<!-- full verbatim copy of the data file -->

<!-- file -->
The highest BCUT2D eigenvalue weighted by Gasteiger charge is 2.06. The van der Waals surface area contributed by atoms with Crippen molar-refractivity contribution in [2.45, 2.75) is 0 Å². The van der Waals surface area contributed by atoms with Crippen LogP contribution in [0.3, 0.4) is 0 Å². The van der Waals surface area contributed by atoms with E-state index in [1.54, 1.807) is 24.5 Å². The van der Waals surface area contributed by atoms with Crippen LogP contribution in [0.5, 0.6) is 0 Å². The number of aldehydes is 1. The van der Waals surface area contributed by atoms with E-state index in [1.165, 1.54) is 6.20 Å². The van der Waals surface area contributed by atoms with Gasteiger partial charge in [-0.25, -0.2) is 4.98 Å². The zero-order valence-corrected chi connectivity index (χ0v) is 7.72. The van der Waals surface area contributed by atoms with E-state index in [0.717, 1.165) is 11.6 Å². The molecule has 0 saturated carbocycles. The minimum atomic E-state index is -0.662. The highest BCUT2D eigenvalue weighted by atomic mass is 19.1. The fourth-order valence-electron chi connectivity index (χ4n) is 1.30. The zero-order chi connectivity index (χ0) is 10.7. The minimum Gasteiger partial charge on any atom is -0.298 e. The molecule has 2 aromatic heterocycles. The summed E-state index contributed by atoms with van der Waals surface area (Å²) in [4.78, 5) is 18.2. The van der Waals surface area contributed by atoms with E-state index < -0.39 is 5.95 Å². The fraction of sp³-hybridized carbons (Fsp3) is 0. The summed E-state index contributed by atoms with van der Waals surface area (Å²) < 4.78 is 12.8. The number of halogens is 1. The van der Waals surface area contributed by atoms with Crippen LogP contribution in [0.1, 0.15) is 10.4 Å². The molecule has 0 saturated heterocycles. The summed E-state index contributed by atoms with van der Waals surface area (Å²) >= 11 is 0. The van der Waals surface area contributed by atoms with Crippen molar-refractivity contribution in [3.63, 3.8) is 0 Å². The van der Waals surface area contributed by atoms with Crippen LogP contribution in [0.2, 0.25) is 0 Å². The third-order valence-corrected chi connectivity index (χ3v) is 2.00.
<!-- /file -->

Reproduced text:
The highest BCUT2D eigenvalue weighted by Gasteiger charge is 2.06. The van der Waals surface area contributed by atoms with Crippen molar-refractivity contribution in [2.45, 2.75) is 0 Å². The van der Waals surface area contributed by atoms with Crippen LogP contribution in [0.3, 0.4) is 0 Å². The van der Waals surface area contributed by atoms with E-state index in [1.54, 1.807) is 24.5 Å². The van der Waals surface area contributed by atoms with Crippen LogP contribution in [0.5, 0.6) is 0 Å². The number of aldehydes is 1. The van der Waals surface area contributed by atoms with E-state index in [1.165, 1.54) is 6.20 Å². The van der Waals surface area contributed by atoms with Gasteiger partial charge in [-0.25, -0.2) is 4.98 Å². The zero-order valence-corrected chi connectivity index (χ0v) is 7.72. The van der Waals surface area contributed by atoms with E-state index in [0.717, 1.165) is 11.6 Å². The molecule has 0 saturated carbocycles. The minimum atomic E-state index is -0.662. The highest BCUT2D eigenvalue weighted by atomic mass is 19.1. The fourth-order valence-electron chi connectivity index (χ4n) is 1.30. The zero-order chi connectivity index (χ0) is 10.7. The minimum Gasteiger partial charge on any atom is -0.298 e. The molecule has 2 aromatic heterocycles. The summed E-state index contributed by atoms with van der Waals surface area (Å²) in [4.78, 5) is 18.2. The van der Waals surface area contributed by atoms with E-state index < -0.39 is 5.95 Å². The fraction of sp³-hybridized carbons (Fsp3) is 0. The summed E-state index contributed by atoms with van der Waals surface area (Å²) < 4.78 is 12.8. The number of halogens is 1. The van der Waals surface area contributed by atoms with Crippen LogP contribution in [0.1, 0.15) is 10.4 Å². The molecule has 0 saturated heterocycles. The summed E-state index contributed by atoms with van der Waals surface area (Å²) >= 11 is 0. The van der Waals surface area contributed by atoms with Crippen molar-refractivity contribution in [3.63, 3.8) is 0 Å². The van der Waals surface area contributed by atoms with Crippen LogP contribution in [0.2, 0.25) is 0 Å². The third-order valence-corrected chi connectivity index (χ3v) is 2.00.